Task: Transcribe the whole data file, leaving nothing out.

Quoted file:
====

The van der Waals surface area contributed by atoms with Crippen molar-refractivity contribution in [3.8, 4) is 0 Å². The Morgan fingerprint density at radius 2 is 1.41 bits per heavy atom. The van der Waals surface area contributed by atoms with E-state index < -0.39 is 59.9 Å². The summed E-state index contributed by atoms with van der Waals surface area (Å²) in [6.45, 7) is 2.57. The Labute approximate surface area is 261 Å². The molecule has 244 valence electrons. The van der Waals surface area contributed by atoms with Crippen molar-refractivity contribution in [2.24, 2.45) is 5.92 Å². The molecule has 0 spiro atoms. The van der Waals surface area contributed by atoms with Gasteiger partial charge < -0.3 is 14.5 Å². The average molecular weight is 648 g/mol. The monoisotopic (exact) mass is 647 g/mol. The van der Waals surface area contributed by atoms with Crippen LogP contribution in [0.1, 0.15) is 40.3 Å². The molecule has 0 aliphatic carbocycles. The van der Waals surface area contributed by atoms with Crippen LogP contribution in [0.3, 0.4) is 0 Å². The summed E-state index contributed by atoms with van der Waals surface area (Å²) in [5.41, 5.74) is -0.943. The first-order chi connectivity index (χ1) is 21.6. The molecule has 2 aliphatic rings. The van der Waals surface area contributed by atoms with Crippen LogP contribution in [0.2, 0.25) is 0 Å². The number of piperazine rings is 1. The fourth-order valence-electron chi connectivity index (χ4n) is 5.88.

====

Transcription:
The van der Waals surface area contributed by atoms with Crippen molar-refractivity contribution in [3.8, 4) is 0 Å². The Morgan fingerprint density at radius 2 is 1.41 bits per heavy atom. The van der Waals surface area contributed by atoms with E-state index < -0.39 is 59.9 Å². The summed E-state index contributed by atoms with van der Waals surface area (Å²) in [6.45, 7) is 2.57. The Labute approximate surface area is 261 Å². The molecule has 244 valence electrons. The van der Waals surface area contributed by atoms with Crippen molar-refractivity contribution in [2.24, 2.45) is 5.92 Å². The molecule has 0 spiro atoms. The van der Waals surface area contributed by atoms with Gasteiger partial charge < -0.3 is 14.5 Å². The average molecular weight is 648 g/mol. The monoisotopic (exact) mass is 647 g/mol. The van der Waals surface area contributed by atoms with Crippen LogP contribution in [0.1, 0.15) is 40.3 Å². The molecule has 0 aliphatic carbocycles. The van der Waals surface area contributed by atoms with Crippen LogP contribution in [0.3, 0.4) is 0 Å². The summed E-state index contributed by atoms with van der Waals surface area (Å²) in [5.41, 5.74) is -0.943. The first-order chi connectivity index (χ1) is 21.6. The molecule has 2 aliphatic rings. The van der Waals surface area contributed by atoms with Crippen LogP contribution in [0.2, 0.25) is 0 Å². The number of piperazine rings is 1. The fourth-order valence-electron chi connectivity index (χ4n) is 5.88.